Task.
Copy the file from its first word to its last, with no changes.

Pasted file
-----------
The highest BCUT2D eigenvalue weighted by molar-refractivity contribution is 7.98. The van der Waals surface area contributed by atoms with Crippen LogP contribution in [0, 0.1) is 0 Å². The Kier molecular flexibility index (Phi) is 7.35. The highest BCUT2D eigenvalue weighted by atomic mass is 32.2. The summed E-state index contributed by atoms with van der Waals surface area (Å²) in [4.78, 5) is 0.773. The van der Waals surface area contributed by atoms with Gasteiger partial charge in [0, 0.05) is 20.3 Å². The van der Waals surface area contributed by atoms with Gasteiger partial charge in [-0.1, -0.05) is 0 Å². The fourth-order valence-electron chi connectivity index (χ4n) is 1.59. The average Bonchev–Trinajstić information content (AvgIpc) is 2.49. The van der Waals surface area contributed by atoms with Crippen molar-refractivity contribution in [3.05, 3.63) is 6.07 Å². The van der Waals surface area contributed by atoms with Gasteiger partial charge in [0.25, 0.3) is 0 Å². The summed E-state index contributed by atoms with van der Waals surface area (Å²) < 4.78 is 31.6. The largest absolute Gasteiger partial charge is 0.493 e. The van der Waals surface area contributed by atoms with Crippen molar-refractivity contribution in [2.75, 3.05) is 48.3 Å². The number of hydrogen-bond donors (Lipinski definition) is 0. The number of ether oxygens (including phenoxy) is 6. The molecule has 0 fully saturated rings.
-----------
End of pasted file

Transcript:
The highest BCUT2D eigenvalue weighted by molar-refractivity contribution is 7.98. The van der Waals surface area contributed by atoms with Crippen LogP contribution in [0, 0.1) is 0 Å². The Kier molecular flexibility index (Phi) is 7.35. The highest BCUT2D eigenvalue weighted by atomic mass is 32.2. The summed E-state index contributed by atoms with van der Waals surface area (Å²) in [4.78, 5) is 0.773. The van der Waals surface area contributed by atoms with Gasteiger partial charge in [0, 0.05) is 20.3 Å². The van der Waals surface area contributed by atoms with Gasteiger partial charge in [-0.1, -0.05) is 0 Å². The fourth-order valence-electron chi connectivity index (χ4n) is 1.59. The average Bonchev–Trinajstić information content (AvgIpc) is 2.49. The van der Waals surface area contributed by atoms with Crippen molar-refractivity contribution in [3.05, 3.63) is 6.07 Å². The van der Waals surface area contributed by atoms with Gasteiger partial charge in [0.25, 0.3) is 0 Å². The summed E-state index contributed by atoms with van der Waals surface area (Å²) < 4.78 is 31.6. The largest absolute Gasteiger partial charge is 0.493 e. The van der Waals surface area contributed by atoms with Crippen molar-refractivity contribution in [2.75, 3.05) is 48.3 Å². The number of hydrogen-bond donors (Lipinski definition) is 0. The number of ether oxygens (including phenoxy) is 6. The molecule has 0 fully saturated rings.